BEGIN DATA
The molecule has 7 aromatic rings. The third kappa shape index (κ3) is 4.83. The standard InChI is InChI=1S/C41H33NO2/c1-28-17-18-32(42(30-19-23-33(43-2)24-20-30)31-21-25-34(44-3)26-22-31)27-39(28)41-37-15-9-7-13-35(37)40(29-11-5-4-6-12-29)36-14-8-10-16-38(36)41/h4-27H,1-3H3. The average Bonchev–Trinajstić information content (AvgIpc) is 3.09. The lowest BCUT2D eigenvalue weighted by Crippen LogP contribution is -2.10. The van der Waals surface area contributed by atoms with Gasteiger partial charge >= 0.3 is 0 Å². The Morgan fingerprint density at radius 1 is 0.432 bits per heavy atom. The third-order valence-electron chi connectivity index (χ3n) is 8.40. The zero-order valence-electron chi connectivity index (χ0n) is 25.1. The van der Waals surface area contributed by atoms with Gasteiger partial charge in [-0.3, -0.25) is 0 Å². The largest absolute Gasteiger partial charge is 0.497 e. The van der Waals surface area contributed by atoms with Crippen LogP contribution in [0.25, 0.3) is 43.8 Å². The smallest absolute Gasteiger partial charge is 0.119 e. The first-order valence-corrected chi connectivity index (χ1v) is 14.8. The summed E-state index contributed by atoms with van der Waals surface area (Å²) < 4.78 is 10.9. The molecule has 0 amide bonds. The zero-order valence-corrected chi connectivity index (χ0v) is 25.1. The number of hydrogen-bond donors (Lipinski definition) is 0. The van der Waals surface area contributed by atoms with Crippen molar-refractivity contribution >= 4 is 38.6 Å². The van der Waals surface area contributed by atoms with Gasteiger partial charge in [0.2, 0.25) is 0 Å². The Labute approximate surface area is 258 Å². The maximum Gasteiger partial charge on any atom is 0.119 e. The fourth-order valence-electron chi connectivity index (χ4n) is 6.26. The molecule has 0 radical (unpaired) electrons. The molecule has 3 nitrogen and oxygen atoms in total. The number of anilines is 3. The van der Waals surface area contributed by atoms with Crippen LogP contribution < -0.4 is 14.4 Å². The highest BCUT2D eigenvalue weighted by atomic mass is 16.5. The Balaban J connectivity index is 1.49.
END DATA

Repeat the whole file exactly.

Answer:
The molecule has 7 aromatic rings. The third kappa shape index (κ3) is 4.83. The standard InChI is InChI=1S/C41H33NO2/c1-28-17-18-32(42(30-19-23-33(43-2)24-20-30)31-21-25-34(44-3)26-22-31)27-39(28)41-37-15-9-7-13-35(37)40(29-11-5-4-6-12-29)36-14-8-10-16-38(36)41/h4-27H,1-3H3. The average Bonchev–Trinajstić information content (AvgIpc) is 3.09. The lowest BCUT2D eigenvalue weighted by Crippen LogP contribution is -2.10. The van der Waals surface area contributed by atoms with Gasteiger partial charge >= 0.3 is 0 Å². The Morgan fingerprint density at radius 1 is 0.432 bits per heavy atom. The third-order valence-electron chi connectivity index (χ3n) is 8.40. The zero-order valence-electron chi connectivity index (χ0n) is 25.1. The van der Waals surface area contributed by atoms with Gasteiger partial charge in [-0.3, -0.25) is 0 Å². The largest absolute Gasteiger partial charge is 0.497 e. The van der Waals surface area contributed by atoms with Crippen LogP contribution in [0.25, 0.3) is 43.8 Å². The smallest absolute Gasteiger partial charge is 0.119 e. The first-order valence-corrected chi connectivity index (χ1v) is 14.8. The summed E-state index contributed by atoms with van der Waals surface area (Å²) < 4.78 is 10.9. The molecule has 0 amide bonds. The zero-order valence-corrected chi connectivity index (χ0v) is 25.1. The number of hydrogen-bond donors (Lipinski definition) is 0. The van der Waals surface area contributed by atoms with Crippen molar-refractivity contribution >= 4 is 38.6 Å². The van der Waals surface area contributed by atoms with Gasteiger partial charge in [0.2, 0.25) is 0 Å². The Labute approximate surface area is 258 Å². The maximum Gasteiger partial charge on any atom is 0.119 e. The fourth-order valence-electron chi connectivity index (χ4n) is 6.26. The molecule has 0 radical (unpaired) electrons. The molecule has 3 nitrogen and oxygen atoms in total. The number of anilines is 3. The van der Waals surface area contributed by atoms with Crippen LogP contribution < -0.4 is 14.4 Å². The highest BCUT2D eigenvalue weighted by atomic mass is 16.5. The Balaban J connectivity index is 1.49.